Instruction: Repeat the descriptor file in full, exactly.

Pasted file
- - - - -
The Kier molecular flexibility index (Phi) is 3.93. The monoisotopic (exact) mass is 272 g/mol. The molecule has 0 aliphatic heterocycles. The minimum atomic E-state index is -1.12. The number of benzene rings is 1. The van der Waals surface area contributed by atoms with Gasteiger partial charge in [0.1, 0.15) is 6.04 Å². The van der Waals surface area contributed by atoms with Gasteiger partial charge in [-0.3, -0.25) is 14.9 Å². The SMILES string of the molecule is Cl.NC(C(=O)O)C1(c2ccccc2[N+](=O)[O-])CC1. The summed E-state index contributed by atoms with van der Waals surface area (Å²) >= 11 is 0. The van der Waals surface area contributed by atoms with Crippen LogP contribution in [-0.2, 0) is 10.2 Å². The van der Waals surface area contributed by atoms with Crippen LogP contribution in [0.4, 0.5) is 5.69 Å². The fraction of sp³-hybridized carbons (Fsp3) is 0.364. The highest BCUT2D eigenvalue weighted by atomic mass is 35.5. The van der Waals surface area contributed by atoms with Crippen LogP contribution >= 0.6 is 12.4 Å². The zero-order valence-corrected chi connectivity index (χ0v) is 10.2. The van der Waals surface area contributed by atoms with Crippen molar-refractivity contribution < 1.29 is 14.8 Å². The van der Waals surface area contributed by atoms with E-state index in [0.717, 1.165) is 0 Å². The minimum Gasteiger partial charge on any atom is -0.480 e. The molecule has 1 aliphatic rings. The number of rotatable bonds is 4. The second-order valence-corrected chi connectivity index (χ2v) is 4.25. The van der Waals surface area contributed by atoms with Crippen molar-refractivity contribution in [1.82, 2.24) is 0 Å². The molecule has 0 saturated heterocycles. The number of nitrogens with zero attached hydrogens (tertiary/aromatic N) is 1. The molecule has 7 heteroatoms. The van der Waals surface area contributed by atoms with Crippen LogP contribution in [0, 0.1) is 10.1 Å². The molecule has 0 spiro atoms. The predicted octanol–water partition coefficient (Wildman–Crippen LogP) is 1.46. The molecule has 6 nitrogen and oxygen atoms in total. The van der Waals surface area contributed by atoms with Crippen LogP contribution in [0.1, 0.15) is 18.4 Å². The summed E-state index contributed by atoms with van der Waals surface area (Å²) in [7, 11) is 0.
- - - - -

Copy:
The Kier molecular flexibility index (Phi) is 3.93. The monoisotopic (exact) mass is 272 g/mol. The molecule has 0 aliphatic heterocycles. The minimum atomic E-state index is -1.12. The number of benzene rings is 1. The van der Waals surface area contributed by atoms with Gasteiger partial charge in [0.1, 0.15) is 6.04 Å². The van der Waals surface area contributed by atoms with Gasteiger partial charge in [-0.3, -0.25) is 14.9 Å². The SMILES string of the molecule is Cl.NC(C(=O)O)C1(c2ccccc2[N+](=O)[O-])CC1. The summed E-state index contributed by atoms with van der Waals surface area (Å²) >= 11 is 0. The van der Waals surface area contributed by atoms with Crippen LogP contribution in [-0.2, 0) is 10.2 Å². The van der Waals surface area contributed by atoms with Crippen LogP contribution in [0.4, 0.5) is 5.69 Å². The fraction of sp³-hybridized carbons (Fsp3) is 0.364. The highest BCUT2D eigenvalue weighted by atomic mass is 35.5. The van der Waals surface area contributed by atoms with Crippen LogP contribution >= 0.6 is 12.4 Å². The zero-order valence-corrected chi connectivity index (χ0v) is 10.2. The van der Waals surface area contributed by atoms with Crippen molar-refractivity contribution < 1.29 is 14.8 Å². The van der Waals surface area contributed by atoms with E-state index in [0.717, 1.165) is 0 Å². The minimum Gasteiger partial charge on any atom is -0.480 e. The molecule has 1 aliphatic rings. The number of rotatable bonds is 4. The second-order valence-corrected chi connectivity index (χ2v) is 4.25. The van der Waals surface area contributed by atoms with Crippen molar-refractivity contribution in [1.82, 2.24) is 0 Å². The molecule has 0 saturated heterocycles. The number of nitrogens with zero attached hydrogens (tertiary/aromatic N) is 1. The molecule has 7 heteroatoms. The van der Waals surface area contributed by atoms with Crippen LogP contribution in [0, 0.1) is 10.1 Å². The molecule has 0 spiro atoms. The predicted octanol–water partition coefficient (Wildman–Crippen LogP) is 1.46. The molecule has 6 nitrogen and oxygen atoms in total. The van der Waals surface area contributed by atoms with Crippen LogP contribution in [0.1, 0.15) is 18.4 Å². The summed E-state index contributed by atoms with van der Waals surface area (Å²) in [7, 11) is 0.